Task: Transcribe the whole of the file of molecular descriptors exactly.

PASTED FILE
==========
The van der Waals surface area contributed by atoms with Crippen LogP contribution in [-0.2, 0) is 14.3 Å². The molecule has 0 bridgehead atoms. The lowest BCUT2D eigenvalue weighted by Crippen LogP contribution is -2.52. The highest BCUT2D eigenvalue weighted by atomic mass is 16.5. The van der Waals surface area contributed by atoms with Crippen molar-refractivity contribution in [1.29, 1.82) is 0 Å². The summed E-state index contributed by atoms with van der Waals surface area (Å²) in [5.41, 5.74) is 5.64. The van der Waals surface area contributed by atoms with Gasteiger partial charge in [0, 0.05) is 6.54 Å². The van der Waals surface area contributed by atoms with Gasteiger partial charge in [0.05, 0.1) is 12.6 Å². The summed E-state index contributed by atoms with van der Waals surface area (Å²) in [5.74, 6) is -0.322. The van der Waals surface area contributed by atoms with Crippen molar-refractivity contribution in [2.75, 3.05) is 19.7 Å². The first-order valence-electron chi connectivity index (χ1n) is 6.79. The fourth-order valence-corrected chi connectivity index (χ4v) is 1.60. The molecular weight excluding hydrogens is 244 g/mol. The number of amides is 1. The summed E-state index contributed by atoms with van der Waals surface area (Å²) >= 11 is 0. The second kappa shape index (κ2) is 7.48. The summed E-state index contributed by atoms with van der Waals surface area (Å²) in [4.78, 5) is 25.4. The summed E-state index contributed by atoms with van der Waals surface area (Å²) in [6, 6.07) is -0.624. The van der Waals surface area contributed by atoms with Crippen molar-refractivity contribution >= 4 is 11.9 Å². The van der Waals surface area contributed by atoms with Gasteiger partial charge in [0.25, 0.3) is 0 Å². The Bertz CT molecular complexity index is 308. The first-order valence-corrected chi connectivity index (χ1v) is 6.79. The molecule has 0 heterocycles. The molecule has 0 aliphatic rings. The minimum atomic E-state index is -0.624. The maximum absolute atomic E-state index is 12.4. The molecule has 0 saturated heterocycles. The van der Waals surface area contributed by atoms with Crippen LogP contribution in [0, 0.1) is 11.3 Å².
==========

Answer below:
The van der Waals surface area contributed by atoms with Crippen LogP contribution in [-0.2, 0) is 14.3 Å². The molecule has 0 bridgehead atoms. The lowest BCUT2D eigenvalue weighted by Crippen LogP contribution is -2.52. The highest BCUT2D eigenvalue weighted by atomic mass is 16.5. The van der Waals surface area contributed by atoms with Crippen molar-refractivity contribution in [1.29, 1.82) is 0 Å². The summed E-state index contributed by atoms with van der Waals surface area (Å²) in [5.41, 5.74) is 5.64. The van der Waals surface area contributed by atoms with Gasteiger partial charge in [0, 0.05) is 6.54 Å². The van der Waals surface area contributed by atoms with Gasteiger partial charge in [0.05, 0.1) is 12.6 Å². The summed E-state index contributed by atoms with van der Waals surface area (Å²) in [5.74, 6) is -0.322. The van der Waals surface area contributed by atoms with Crippen molar-refractivity contribution in [2.75, 3.05) is 19.7 Å². The first-order valence-electron chi connectivity index (χ1n) is 6.79. The fourth-order valence-corrected chi connectivity index (χ4v) is 1.60. The molecular weight excluding hydrogens is 244 g/mol. The number of amides is 1. The summed E-state index contributed by atoms with van der Waals surface area (Å²) >= 11 is 0. The second kappa shape index (κ2) is 7.48. The summed E-state index contributed by atoms with van der Waals surface area (Å²) in [4.78, 5) is 25.4. The summed E-state index contributed by atoms with van der Waals surface area (Å²) in [6, 6.07) is -0.624. The van der Waals surface area contributed by atoms with Crippen molar-refractivity contribution >= 4 is 11.9 Å². The van der Waals surface area contributed by atoms with Gasteiger partial charge in [0.25, 0.3) is 0 Å². The Bertz CT molecular complexity index is 308. The first-order valence-corrected chi connectivity index (χ1v) is 6.79. The molecule has 0 heterocycles. The molecule has 0 aliphatic rings. The minimum atomic E-state index is -0.624. The maximum absolute atomic E-state index is 12.4. The molecule has 0 saturated heterocycles. The van der Waals surface area contributed by atoms with Crippen LogP contribution in [0, 0.1) is 11.3 Å².